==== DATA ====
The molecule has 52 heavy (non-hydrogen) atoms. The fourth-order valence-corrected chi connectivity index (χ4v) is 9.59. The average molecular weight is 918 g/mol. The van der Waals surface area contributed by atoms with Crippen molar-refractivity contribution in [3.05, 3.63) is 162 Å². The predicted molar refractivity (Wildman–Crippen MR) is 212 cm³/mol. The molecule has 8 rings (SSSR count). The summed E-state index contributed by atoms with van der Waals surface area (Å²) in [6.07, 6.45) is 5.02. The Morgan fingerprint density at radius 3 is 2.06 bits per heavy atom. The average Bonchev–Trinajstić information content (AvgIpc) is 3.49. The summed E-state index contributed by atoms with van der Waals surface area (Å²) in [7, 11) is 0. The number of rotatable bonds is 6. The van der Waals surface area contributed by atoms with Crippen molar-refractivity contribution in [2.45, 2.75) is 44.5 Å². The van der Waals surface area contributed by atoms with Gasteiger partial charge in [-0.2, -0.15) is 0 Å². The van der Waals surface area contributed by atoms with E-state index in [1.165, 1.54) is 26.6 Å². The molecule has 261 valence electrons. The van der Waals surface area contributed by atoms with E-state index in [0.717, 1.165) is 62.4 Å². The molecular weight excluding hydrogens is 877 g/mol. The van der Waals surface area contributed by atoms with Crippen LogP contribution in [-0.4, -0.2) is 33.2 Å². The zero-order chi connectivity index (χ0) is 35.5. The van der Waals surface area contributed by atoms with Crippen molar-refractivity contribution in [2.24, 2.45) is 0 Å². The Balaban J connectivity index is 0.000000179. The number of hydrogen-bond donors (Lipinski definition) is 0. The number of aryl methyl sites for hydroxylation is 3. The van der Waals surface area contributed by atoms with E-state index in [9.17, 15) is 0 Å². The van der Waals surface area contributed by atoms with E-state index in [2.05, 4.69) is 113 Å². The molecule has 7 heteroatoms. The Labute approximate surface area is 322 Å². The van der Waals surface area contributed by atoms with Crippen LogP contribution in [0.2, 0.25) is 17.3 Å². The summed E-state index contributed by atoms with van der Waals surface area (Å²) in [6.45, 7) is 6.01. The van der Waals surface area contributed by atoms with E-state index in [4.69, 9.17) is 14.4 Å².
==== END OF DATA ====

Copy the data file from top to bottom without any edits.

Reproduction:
The molecule has 52 heavy (non-hydrogen) atoms. The fourth-order valence-corrected chi connectivity index (χ4v) is 9.59. The average molecular weight is 918 g/mol. The van der Waals surface area contributed by atoms with Crippen molar-refractivity contribution in [3.05, 3.63) is 162 Å². The predicted molar refractivity (Wildman–Crippen MR) is 212 cm³/mol. The molecule has 8 rings (SSSR count). The summed E-state index contributed by atoms with van der Waals surface area (Å²) in [6.07, 6.45) is 5.02. The Morgan fingerprint density at radius 3 is 2.06 bits per heavy atom. The average Bonchev–Trinajstić information content (AvgIpc) is 3.49. The summed E-state index contributed by atoms with van der Waals surface area (Å²) in [7, 11) is 0. The number of rotatable bonds is 6. The van der Waals surface area contributed by atoms with Crippen molar-refractivity contribution in [2.45, 2.75) is 44.5 Å². The van der Waals surface area contributed by atoms with Gasteiger partial charge in [-0.2, -0.15) is 0 Å². The van der Waals surface area contributed by atoms with E-state index in [1.165, 1.54) is 26.6 Å². The molecule has 261 valence electrons. The van der Waals surface area contributed by atoms with E-state index in [0.717, 1.165) is 62.4 Å². The molecular weight excluding hydrogens is 877 g/mol. The van der Waals surface area contributed by atoms with Crippen LogP contribution in [-0.4, -0.2) is 33.2 Å². The zero-order chi connectivity index (χ0) is 35.5. The van der Waals surface area contributed by atoms with Crippen molar-refractivity contribution in [2.24, 2.45) is 0 Å². The Balaban J connectivity index is 0.000000179. The number of hydrogen-bond donors (Lipinski definition) is 0. The number of aryl methyl sites for hydroxylation is 3. The van der Waals surface area contributed by atoms with E-state index in [9.17, 15) is 0 Å². The van der Waals surface area contributed by atoms with E-state index in [2.05, 4.69) is 113 Å². The molecule has 7 heteroatoms. The Labute approximate surface area is 322 Å². The van der Waals surface area contributed by atoms with Crippen LogP contribution in [0.2, 0.25) is 17.3 Å². The summed E-state index contributed by atoms with van der Waals surface area (Å²) in [6.45, 7) is 6.01. The van der Waals surface area contributed by atoms with E-state index in [4.69, 9.17) is 14.4 Å².